The running back weaves across the field with the football pinned securely in his right side. He dodges past a not-quite-fast-enough outside linebacker and streaks down the edge of the sideline toward the end zone. 10… 5… the ref throws his arms straight up toward the sky as the runner crosses the goal line. TOUCHDOWN!
What’s particularly remarkable and wonderful about this upcoming fall weekend tradition? That ref could be a woman.What’s particularly remarkable about this upcoming fall weekend tradition? That ref could be a woman. Click To Tweet
The football field has conventionally not been a particularly hospitable place for women. Whereas we make up over 44% of the NFL fan base (http://newsfeed.time.com/2010/09/28/nfl-turns-its-marketing-attention-to-female-football-fans/), we’ve had to be happy as spectators or cheerleaders. Don’t get me wrong: watching football, cheering for my favorite team, and Monday morning armchair quarterbacking are all personal faves. And, I do understand that the physicality needed to play collegiate or professional level football is difficult for women (and most men) to attain – but not impossible. What I don’t subscribe to is the notion that somehow women aren’t capable of working as football referees or commentators.
In 2015 a glass ceiling of sorts, let’s call it a gridiron barricade, cracked a bit (I won’t say broke or shattered – it’s one ref out of hundreds so let’s not get too giddy here), when Sarah Thomas became the first woman in NFL history to officiate a professional football game. Being a pioneer was nothing new for Sarah: according to ESPN she also was the first woman to officiate a major college football game as well as a collegiate bowl game. For the record, Sarah has joined the list of women I’d like to invite to Kimba’s ultimate gal pal cocktail party.
It’s worth noting that women as football sideline reporters has become the norm, even the preference of most networks. However, this work is plagued by stereotypes that perpetuate the idea that sideline reporters don’t need to possess a proficiency in the sport of football. All that’s required is an ability to get a coach or a player to blurt out a few comments into the mic as they rush past. The term “sideline princess” is not meant as a compliment.The term “sideline princess” is not meant as a compliment. Click To Tweet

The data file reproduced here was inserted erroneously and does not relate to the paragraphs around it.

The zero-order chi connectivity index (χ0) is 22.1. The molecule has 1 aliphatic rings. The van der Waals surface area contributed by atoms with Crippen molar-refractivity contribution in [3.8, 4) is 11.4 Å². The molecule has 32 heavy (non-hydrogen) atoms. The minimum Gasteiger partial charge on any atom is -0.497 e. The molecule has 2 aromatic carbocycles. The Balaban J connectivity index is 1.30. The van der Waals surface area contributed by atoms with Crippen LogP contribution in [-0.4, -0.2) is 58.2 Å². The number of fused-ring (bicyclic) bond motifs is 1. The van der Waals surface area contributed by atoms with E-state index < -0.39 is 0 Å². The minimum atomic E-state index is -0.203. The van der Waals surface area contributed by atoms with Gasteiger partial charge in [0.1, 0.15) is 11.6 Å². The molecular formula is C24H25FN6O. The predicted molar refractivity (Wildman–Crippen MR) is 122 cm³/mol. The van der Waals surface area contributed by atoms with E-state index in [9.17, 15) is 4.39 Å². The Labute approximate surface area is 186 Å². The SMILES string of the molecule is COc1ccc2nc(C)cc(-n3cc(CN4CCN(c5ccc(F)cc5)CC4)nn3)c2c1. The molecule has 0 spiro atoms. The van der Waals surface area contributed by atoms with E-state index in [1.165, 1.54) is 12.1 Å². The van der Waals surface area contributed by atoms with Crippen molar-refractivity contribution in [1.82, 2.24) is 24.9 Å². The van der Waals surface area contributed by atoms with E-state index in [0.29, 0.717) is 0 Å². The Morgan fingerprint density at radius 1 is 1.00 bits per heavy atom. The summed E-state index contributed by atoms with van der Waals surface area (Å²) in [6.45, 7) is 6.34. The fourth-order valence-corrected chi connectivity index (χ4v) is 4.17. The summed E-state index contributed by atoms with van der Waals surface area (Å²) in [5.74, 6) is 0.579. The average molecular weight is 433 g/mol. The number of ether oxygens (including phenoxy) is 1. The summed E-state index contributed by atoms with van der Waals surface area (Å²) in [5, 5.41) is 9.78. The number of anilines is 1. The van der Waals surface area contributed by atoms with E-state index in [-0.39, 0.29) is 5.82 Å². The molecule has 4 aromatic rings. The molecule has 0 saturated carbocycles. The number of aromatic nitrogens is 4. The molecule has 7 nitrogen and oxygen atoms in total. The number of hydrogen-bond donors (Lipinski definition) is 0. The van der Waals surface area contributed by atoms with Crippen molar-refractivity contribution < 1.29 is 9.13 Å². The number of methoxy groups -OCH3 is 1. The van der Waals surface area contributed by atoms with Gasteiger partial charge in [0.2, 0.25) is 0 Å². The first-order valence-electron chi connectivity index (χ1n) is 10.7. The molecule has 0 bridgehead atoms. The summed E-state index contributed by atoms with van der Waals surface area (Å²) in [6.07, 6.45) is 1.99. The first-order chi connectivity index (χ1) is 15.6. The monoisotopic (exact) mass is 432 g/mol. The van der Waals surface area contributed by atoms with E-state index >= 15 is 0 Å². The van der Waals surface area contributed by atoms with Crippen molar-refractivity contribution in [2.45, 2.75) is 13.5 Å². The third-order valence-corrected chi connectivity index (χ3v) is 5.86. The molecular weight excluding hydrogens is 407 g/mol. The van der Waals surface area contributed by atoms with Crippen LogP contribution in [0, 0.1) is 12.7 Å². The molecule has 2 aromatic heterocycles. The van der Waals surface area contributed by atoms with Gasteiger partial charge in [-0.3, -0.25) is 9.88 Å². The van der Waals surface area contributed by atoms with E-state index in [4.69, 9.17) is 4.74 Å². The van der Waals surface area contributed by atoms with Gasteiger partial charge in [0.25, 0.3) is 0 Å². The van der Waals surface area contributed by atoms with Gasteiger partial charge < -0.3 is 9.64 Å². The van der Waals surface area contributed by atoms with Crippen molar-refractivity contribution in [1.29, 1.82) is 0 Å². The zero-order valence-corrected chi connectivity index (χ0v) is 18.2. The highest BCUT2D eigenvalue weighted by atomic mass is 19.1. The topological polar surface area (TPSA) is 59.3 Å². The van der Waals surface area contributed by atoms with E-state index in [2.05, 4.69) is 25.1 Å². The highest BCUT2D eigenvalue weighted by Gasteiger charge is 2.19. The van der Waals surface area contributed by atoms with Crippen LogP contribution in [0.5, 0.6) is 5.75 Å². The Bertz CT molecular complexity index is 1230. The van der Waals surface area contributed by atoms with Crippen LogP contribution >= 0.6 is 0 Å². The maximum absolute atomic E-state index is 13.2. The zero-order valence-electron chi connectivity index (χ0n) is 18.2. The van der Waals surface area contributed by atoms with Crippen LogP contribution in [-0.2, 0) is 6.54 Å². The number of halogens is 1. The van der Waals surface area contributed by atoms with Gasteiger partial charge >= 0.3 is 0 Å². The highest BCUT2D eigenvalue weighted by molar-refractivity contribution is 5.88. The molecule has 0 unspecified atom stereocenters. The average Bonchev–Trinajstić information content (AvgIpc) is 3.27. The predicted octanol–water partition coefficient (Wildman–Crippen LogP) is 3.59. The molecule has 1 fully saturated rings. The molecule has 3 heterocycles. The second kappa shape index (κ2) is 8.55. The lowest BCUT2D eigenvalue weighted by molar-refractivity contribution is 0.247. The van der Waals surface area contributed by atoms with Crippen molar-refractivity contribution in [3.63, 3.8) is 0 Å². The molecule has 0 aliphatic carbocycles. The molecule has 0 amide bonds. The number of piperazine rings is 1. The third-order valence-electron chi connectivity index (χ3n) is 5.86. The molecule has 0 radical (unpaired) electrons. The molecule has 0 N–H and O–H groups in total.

But I’ll let you in on a little secret: the gals are heading toward a football stadium near you. As common as it is to now see sisters-in-sports pacing the sidelines for a good angle from which to watch the next great play/player/coach, I steadfastly believe we’ll begin to also see more women referees and the advent of the female football commentator. For example, check out KNBR’s Kate Scott and her work as an NFL radio commentator:
It wasn’t so long ago that there were no female news anchors; look how that has changed. I’m living for the day (well, night) when the phrase “Are you ready for some football?” is asked by a woman in the Monday night football commentator booth. I envision a brigade of young women, armed with their communication and sports marketing degrees and knowledge of all things football, spreading out across stadiums nationwide, pushing their way into the press box and asking,
“So fellas, what do you think: flex defense or zone blitz?”
To celebrate today as Women’s Equality Day, let’s offer up a toast to Sarah Thomas and all those who follow in her footsteps. May her calls be forever fair and never challenged.To celebrate Women's Equality Day, a toast to Sarah Thomas & all who follow in her footsteps. Click To Tweet
Have you ever been told you can’t do something based on your gender? How did you react?
Cheers (and of course GO NOLES!),
Joyce Hansen saysSeptember 2, 2016 at 12:21 am